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Steve Tendon/ Tameflow.com

Steve Tendon, the man who coined the term Blockchain Island back in 2016 to encapsulate the island’s drive towards fostering the growth of the technology the island has distanced himself from the sector and the term, announcing “it’s time to set sail for the next island”.

In an email penned to members of the Blockchain Island Club (BIC), which he founded in 2018, Mr Tendon issued a searing rebuke against the Maltese Government and announced he would be disbanding the BIC community site and LinkedIn group.

“As you know”, he said, “I literally coined the term ‘Blockchain Island’ in 2016 while drafting the National Blockchain Strategy for Malta. The term became a synonym with Malta and its drive for Blockchain Technologies. Or, at least that was the intention”, he recounted.

However, in the years that followed, Mr Tendon became disillusioned with the way the Maltese Government was handling the industry, he wrote, precipitating the “tragedy of errors” that followed.

“The Maltese Government disregarded most of the recommendations in the strategy document, and paid only lip service to the development of Blockchain Technologies. Instead, the initiative turned into a wild crypto adventure for the entire country.”

For Mr Tendon, recent events have proved to be the final straw in destroying the foundling sector’s reputation and prospects, and as such, he revealed he would also be “withdrawing from any further public roles in the Blockchain space”.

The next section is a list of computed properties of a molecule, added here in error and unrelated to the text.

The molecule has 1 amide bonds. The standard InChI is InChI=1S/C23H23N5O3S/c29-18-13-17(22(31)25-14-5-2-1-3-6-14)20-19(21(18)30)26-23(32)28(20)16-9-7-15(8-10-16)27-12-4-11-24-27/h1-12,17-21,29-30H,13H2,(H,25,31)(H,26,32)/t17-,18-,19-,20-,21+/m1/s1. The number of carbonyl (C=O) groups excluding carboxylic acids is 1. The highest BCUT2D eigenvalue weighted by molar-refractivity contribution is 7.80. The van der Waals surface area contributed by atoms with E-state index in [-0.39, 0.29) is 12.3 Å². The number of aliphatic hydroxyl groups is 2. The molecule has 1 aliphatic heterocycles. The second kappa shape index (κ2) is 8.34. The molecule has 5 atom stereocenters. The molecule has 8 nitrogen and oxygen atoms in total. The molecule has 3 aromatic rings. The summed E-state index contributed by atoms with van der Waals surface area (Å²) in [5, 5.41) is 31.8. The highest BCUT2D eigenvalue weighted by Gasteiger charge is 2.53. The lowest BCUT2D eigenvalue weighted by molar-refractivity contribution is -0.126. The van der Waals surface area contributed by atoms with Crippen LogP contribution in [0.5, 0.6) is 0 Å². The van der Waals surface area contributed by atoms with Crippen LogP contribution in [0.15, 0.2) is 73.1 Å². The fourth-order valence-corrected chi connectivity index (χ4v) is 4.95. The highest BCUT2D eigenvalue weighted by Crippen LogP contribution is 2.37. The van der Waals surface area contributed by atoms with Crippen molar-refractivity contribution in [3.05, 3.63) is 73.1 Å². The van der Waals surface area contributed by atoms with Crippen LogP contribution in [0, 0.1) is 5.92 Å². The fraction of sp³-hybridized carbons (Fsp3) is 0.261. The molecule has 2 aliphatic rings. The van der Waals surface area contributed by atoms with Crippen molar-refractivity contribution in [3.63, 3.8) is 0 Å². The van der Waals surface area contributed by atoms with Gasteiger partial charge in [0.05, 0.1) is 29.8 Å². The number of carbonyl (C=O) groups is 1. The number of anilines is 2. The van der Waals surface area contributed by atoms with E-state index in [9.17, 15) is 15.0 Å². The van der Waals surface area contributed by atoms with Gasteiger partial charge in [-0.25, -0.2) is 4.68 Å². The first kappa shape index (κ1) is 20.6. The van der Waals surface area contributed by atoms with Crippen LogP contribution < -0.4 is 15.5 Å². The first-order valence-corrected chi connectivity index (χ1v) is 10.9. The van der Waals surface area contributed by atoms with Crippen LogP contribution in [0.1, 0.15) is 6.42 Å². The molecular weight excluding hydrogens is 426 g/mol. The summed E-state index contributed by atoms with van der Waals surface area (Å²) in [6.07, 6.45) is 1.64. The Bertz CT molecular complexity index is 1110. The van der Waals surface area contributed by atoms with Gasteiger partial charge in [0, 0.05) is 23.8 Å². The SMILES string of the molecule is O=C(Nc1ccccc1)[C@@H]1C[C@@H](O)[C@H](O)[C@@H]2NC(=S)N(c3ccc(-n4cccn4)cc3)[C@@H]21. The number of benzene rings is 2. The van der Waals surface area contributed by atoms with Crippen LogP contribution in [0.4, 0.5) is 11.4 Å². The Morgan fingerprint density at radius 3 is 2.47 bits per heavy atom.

“Now, with all the grievous events, criminal acts and wide-spread corruption of the Maltese Government, and the recent FATF grey-listing of the country, the very term ‘Blockchain Island’ has become a moniker of the most nefarious significance”, he wrote.

Mr Tendon’s email has come after the reputation of Malta’s blockchain space has been further beaten in recent months.

When Malta was greylisted by the Financial Action Task Force (FATF), speculation in some spheres suggested that the country’s involvement in cryptocurrency and virtual asset platforms had been a contributing factor in the decision.

While this claim was later dismissed by the FATF, local reports just before the FATF vote, that €60 billion in cryptocurrencies have moved through the island since it announced itself as the Blockchain Island, have raised concerns about initially lax local controls on the cryptocurrencies and assets.

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